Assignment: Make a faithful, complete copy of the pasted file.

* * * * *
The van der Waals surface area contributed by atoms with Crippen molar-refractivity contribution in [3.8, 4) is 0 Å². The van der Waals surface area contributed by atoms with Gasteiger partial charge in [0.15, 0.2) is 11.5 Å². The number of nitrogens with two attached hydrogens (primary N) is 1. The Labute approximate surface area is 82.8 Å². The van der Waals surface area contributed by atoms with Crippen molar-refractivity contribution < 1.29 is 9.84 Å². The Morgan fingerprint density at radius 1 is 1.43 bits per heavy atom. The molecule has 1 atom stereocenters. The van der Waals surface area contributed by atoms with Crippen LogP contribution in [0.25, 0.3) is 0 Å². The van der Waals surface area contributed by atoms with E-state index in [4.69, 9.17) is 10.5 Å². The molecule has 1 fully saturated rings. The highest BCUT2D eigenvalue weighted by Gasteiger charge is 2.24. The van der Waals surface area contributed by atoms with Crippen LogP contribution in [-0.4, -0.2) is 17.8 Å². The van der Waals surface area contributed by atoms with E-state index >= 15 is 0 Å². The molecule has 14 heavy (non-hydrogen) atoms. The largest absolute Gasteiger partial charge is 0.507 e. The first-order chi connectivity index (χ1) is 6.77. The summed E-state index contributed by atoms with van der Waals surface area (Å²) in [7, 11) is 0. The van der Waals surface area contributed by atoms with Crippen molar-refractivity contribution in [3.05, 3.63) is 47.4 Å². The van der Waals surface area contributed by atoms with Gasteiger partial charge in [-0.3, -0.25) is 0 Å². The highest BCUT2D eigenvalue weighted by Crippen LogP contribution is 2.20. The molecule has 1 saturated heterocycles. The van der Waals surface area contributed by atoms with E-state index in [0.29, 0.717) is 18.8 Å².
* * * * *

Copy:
The van der Waals surface area contributed by atoms with Crippen molar-refractivity contribution in [3.8, 4) is 0 Å². The van der Waals surface area contributed by atoms with Gasteiger partial charge in [0.15, 0.2) is 11.5 Å². The number of nitrogens with two attached hydrogens (primary N) is 1. The Labute approximate surface area is 82.8 Å². The van der Waals surface area contributed by atoms with Crippen molar-refractivity contribution < 1.29 is 9.84 Å². The Morgan fingerprint density at radius 1 is 1.43 bits per heavy atom. The molecule has 1 atom stereocenters. The van der Waals surface area contributed by atoms with Crippen LogP contribution in [0.25, 0.3) is 0 Å². The van der Waals surface area contributed by atoms with E-state index in [4.69, 9.17) is 10.5 Å². The molecule has 1 fully saturated rings. The highest BCUT2D eigenvalue weighted by Gasteiger charge is 2.24. The van der Waals surface area contributed by atoms with Crippen LogP contribution in [-0.4, -0.2) is 17.8 Å². The van der Waals surface area contributed by atoms with E-state index >= 15 is 0 Å². The molecule has 14 heavy (non-hydrogen) atoms. The largest absolute Gasteiger partial charge is 0.507 e. The first-order chi connectivity index (χ1) is 6.77. The summed E-state index contributed by atoms with van der Waals surface area (Å²) in [7, 11) is 0. The van der Waals surface area contributed by atoms with Crippen molar-refractivity contribution in [3.05, 3.63) is 47.4 Å². The van der Waals surface area contributed by atoms with Gasteiger partial charge in [-0.3, -0.25) is 0 Å². The highest BCUT2D eigenvalue weighted by Crippen LogP contribution is 2.20. The molecule has 1 saturated heterocycles. The van der Waals surface area contributed by atoms with E-state index in [0.29, 0.717) is 18.8 Å².